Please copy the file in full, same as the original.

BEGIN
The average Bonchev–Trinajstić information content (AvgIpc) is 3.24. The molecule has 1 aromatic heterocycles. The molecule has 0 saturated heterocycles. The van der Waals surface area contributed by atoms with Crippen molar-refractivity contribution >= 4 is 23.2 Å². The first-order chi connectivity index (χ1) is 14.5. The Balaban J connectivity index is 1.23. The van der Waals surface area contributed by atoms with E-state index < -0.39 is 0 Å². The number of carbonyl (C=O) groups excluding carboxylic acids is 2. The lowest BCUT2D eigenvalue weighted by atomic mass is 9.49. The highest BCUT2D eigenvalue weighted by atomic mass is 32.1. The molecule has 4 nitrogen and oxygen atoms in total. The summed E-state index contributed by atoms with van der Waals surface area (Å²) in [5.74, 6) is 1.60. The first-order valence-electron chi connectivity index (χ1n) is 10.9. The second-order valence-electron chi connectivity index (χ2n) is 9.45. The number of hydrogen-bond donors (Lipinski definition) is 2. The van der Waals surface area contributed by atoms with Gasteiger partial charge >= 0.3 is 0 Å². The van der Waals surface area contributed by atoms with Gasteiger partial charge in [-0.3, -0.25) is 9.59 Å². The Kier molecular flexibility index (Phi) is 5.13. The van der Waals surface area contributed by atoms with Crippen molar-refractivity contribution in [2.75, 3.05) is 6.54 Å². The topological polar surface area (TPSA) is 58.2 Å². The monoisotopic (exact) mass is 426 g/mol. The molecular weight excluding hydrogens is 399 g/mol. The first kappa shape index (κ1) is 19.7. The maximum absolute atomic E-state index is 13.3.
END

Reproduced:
The average Bonchev–Trinajstić information content (AvgIpc) is 3.24. The molecule has 1 aromatic heterocycles. The molecule has 0 saturated heterocycles. The van der Waals surface area contributed by atoms with Crippen molar-refractivity contribution >= 4 is 23.2 Å². The first-order chi connectivity index (χ1) is 14.5. The Balaban J connectivity index is 1.23. The van der Waals surface area contributed by atoms with E-state index < -0.39 is 0 Å². The number of carbonyl (C=O) groups excluding carboxylic acids is 2. The lowest BCUT2D eigenvalue weighted by atomic mass is 9.49. The highest BCUT2D eigenvalue weighted by atomic mass is 32.1. The molecule has 4 nitrogen and oxygen atoms in total. The summed E-state index contributed by atoms with van der Waals surface area (Å²) in [5.74, 6) is 1.60. The first-order valence-electron chi connectivity index (χ1n) is 10.9. The second-order valence-electron chi connectivity index (χ2n) is 9.45. The number of hydrogen-bond donors (Lipinski definition) is 2. The van der Waals surface area contributed by atoms with Gasteiger partial charge >= 0.3 is 0 Å². The van der Waals surface area contributed by atoms with Gasteiger partial charge in [-0.3, -0.25) is 9.59 Å². The Kier molecular flexibility index (Phi) is 5.13. The van der Waals surface area contributed by atoms with Crippen molar-refractivity contribution in [2.75, 3.05) is 6.54 Å². The topological polar surface area (TPSA) is 58.2 Å². The monoisotopic (exact) mass is 426 g/mol. The molecular weight excluding hydrogens is 399 g/mol. The first kappa shape index (κ1) is 19.7. The maximum absolute atomic E-state index is 13.3.